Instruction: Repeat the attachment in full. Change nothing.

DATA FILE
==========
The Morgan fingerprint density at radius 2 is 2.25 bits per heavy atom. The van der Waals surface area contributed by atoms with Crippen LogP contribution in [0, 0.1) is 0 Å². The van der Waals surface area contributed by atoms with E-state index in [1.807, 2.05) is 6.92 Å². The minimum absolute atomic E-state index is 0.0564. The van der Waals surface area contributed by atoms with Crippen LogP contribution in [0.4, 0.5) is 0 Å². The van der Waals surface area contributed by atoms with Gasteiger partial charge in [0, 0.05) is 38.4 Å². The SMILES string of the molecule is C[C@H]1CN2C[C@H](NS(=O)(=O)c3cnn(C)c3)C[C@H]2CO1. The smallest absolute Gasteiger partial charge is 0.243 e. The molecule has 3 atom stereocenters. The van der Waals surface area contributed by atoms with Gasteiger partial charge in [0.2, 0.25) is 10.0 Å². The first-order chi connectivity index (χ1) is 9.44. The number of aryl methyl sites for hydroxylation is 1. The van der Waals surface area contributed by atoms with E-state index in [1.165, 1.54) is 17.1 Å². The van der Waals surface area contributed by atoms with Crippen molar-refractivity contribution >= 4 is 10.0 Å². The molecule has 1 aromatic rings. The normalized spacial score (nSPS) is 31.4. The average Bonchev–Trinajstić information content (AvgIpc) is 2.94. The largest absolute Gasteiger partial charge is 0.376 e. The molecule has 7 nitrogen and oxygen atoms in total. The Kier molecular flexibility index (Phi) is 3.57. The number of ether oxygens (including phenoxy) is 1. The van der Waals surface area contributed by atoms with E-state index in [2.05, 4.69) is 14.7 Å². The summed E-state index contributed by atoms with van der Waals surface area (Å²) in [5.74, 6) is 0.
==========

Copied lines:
The Morgan fingerprint density at radius 2 is 2.25 bits per heavy atom. The van der Waals surface area contributed by atoms with Crippen LogP contribution in [0, 0.1) is 0 Å². The van der Waals surface area contributed by atoms with E-state index in [1.807, 2.05) is 6.92 Å². The minimum absolute atomic E-state index is 0.0564. The van der Waals surface area contributed by atoms with Crippen LogP contribution in [0.4, 0.5) is 0 Å². The van der Waals surface area contributed by atoms with Gasteiger partial charge in [0, 0.05) is 38.4 Å². The SMILES string of the molecule is C[C@H]1CN2C[C@H](NS(=O)(=O)c3cnn(C)c3)C[C@H]2CO1. The smallest absolute Gasteiger partial charge is 0.243 e. The molecule has 3 atom stereocenters. The van der Waals surface area contributed by atoms with Gasteiger partial charge in [0.2, 0.25) is 10.0 Å². The first-order chi connectivity index (χ1) is 9.44. The number of aryl methyl sites for hydroxylation is 1. The van der Waals surface area contributed by atoms with E-state index in [1.165, 1.54) is 17.1 Å². The van der Waals surface area contributed by atoms with Crippen molar-refractivity contribution >= 4 is 10.0 Å². The molecule has 1 aromatic rings. The normalized spacial score (nSPS) is 31.4. The average Bonchev–Trinajstić information content (AvgIpc) is 2.94. The largest absolute Gasteiger partial charge is 0.376 e. The molecule has 7 nitrogen and oxygen atoms in total. The Kier molecular flexibility index (Phi) is 3.57. The number of ether oxygens (including phenoxy) is 1. The van der Waals surface area contributed by atoms with E-state index in [2.05, 4.69) is 14.7 Å². The summed E-state index contributed by atoms with van der Waals surface area (Å²) in [5.74, 6) is 0.